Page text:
Shorty Robbins loves participating in historical reenactments – and she’s been doing them since 1994.
In fact, it was one Civil War reenactment that led her to create and move into her very unique tiny home.
“We were at Olustee and it was raining and I was tired of having a wet tent. So my daughter showed me a tiny house on wheels that could be brought to the reenactments. I thought it was a great idea and I built my tiny house myself after attending workshops and viewing YouTube videos,” she told Florida NewsLine.
What started as a glorified tent turned into a full-time residence once Robbins realized how much she loved the cozy 125-square foot home.
In fact, in 2017, she decided to sell her large home and live in the tiny house permanently with her 2 dogs and 3 cats!
Now, housework takes her a mere 15 minutes!
Robbins named the home Mawaka, after the summer camp she attended as a child where she learned self-sufficiency.
At first, it was just the outside of the house that was going to look like a period piece, but as she began doing more research, she decided to make a go of it inside as well.
From her dutch door to her piano bed (yes, you heard that right!), this is one unique off-the-grid house.
The piano is playable and sleepable – and piano beds were genuinely a thing back in the Victorian period.
They even pre-date the Murphy bed!
After tracing out what she wanted on a sheet of graph paper years ago, Robbins ordered a kit from a tiny home maker and put it together with the help of about 30 people in her community.
Then she set about designing the inside, which includes wonderful little details like an authentic church window and wood floors of the correct historical width.
While a kitchen wouldn’t have been nestled inside a home this way in the Victorian period and Robbins does much of her cooking outside, a small cooking area was a must.
With just an icebox, hot plate, and convection over, she makes do and seems pretty happy with the setup. A little hidden sink and a pasta maker are also more modern luxuries.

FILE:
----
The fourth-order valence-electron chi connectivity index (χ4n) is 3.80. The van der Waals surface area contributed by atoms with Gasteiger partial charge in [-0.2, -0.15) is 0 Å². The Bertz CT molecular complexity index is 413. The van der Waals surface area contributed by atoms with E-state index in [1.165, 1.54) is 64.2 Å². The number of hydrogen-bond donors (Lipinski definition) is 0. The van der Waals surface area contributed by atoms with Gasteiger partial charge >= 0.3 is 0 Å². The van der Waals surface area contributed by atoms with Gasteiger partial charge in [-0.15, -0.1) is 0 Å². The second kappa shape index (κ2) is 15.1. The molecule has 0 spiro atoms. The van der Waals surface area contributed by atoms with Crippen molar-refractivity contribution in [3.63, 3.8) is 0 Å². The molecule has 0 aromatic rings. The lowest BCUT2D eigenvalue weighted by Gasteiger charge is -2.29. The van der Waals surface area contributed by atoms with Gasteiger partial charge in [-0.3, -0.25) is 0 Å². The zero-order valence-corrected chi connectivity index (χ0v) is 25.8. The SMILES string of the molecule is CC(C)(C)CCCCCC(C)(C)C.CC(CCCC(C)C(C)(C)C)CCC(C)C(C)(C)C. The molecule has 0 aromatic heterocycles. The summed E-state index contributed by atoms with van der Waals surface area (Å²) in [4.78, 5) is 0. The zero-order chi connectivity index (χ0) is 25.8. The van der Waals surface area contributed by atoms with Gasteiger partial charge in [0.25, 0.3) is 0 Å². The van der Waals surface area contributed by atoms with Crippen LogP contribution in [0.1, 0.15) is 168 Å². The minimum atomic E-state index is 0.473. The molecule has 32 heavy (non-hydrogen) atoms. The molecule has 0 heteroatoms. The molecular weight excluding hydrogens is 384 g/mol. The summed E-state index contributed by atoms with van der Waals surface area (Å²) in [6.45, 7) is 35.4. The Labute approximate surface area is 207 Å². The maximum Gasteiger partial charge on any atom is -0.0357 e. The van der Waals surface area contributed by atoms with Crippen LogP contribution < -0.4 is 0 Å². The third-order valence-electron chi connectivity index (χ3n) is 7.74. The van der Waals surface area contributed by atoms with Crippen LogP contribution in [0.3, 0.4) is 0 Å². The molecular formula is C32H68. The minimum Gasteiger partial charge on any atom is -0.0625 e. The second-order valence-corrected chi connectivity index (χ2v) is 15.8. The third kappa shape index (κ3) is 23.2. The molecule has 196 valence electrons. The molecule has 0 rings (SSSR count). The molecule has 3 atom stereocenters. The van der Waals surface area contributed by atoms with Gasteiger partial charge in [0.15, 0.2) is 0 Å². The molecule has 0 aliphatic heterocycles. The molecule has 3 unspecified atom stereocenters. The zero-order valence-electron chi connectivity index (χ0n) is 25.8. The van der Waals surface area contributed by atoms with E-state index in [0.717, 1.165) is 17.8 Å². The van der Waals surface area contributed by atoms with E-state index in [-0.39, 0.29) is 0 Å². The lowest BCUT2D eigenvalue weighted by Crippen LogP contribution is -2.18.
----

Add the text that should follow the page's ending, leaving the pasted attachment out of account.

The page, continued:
And while an outhouse would have been more historically accurate, that’s just not practical when you’re on the move. So Robbins has a tiny RV wet bath that has a toilet and shower.
It’s not glamorous, but neither were the 1860s!
While a creatively repurposed dresser from her grandparents acts as both storage AND the stairs up to her loft, Robbins doesn’t sleep up there. That’s for visiting grandkids, guests, and pets.
Robbins’ amazing attention to detail is what makes her tiny house unique. And she wouldn’t trade her downsized lifestyle for anything.
While she had a mobile home to fall back on and stash her extra stuff for many years, Robbins transitioned to full-time tiny house living in 2018, getting rid of all of her excess belongings.
Now she’s basking in her clutter-free lifestyle.
“So, the journey to tiny that started with a wet tent in February 2012, followed by a workshop with Jay Shafer in January 2013, a building party in June 2014, 3 years of construction, a ton of festivals, workshops and tiny talks that brought 200,000 visitors thru the door… got my head in the right place and has culminated in a month of true “going tiny”. November 2018. Done!”
Enjoy the tour of her tiny Victorian house tour below!
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